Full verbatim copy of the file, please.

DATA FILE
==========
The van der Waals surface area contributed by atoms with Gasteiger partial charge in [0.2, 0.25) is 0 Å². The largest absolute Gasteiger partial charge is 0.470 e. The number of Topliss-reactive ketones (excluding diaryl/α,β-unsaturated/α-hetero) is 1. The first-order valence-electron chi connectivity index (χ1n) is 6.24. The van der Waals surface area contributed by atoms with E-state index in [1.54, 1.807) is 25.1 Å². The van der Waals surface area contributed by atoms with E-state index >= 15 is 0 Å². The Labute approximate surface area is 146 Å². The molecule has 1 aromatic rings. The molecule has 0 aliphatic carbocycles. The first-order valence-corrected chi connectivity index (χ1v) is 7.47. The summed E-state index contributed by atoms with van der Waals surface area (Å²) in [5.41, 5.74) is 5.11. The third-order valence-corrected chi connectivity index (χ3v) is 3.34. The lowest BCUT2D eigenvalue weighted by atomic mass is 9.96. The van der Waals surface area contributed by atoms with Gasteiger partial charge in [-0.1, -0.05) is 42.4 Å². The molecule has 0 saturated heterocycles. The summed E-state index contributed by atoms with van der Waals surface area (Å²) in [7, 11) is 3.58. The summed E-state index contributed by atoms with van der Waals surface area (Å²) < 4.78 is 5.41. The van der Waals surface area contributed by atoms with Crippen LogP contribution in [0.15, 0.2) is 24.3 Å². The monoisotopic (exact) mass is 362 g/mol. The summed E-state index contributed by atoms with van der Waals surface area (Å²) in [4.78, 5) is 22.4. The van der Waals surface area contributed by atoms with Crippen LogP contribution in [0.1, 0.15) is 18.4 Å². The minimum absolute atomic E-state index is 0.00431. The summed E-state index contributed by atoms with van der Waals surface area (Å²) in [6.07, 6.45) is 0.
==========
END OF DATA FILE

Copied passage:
The van der Waals surface area contributed by atoms with Gasteiger partial charge in [0.2, 0.25) is 0 Å². The largest absolute Gasteiger partial charge is 0.470 e. The number of Topliss-reactive ketones (excluding diaryl/α,β-unsaturated/α-hetero) is 1. The first-order valence-electron chi connectivity index (χ1n) is 6.24. The van der Waals surface area contributed by atoms with E-state index in [1.54, 1.807) is 25.1 Å². The van der Waals surface area contributed by atoms with E-state index >= 15 is 0 Å². The Labute approximate surface area is 146 Å². The molecule has 1 aromatic rings. The molecule has 0 aliphatic carbocycles. The first-order valence-corrected chi connectivity index (χ1v) is 7.47. The summed E-state index contributed by atoms with van der Waals surface area (Å²) in [5.41, 5.74) is 5.11. The third-order valence-corrected chi connectivity index (χ3v) is 3.34. The lowest BCUT2D eigenvalue weighted by atomic mass is 9.96. The van der Waals surface area contributed by atoms with Gasteiger partial charge in [-0.1, -0.05) is 42.4 Å². The molecule has 0 saturated heterocycles. The summed E-state index contributed by atoms with van der Waals surface area (Å²) in [7, 11) is 3.58. The summed E-state index contributed by atoms with van der Waals surface area (Å²) < 4.78 is 5.41. The van der Waals surface area contributed by atoms with Crippen LogP contribution in [0.15, 0.2) is 24.3 Å². The monoisotopic (exact) mass is 362 g/mol. The summed E-state index contributed by atoms with van der Waals surface area (Å²) in [4.78, 5) is 22.4. The van der Waals surface area contributed by atoms with Crippen LogP contribution in [0.1, 0.15) is 18.4 Å². The minimum absolute atomic E-state index is 0.00431. The summed E-state index contributed by atoms with van der Waals surface area (Å²) in [6.07, 6.45) is 0.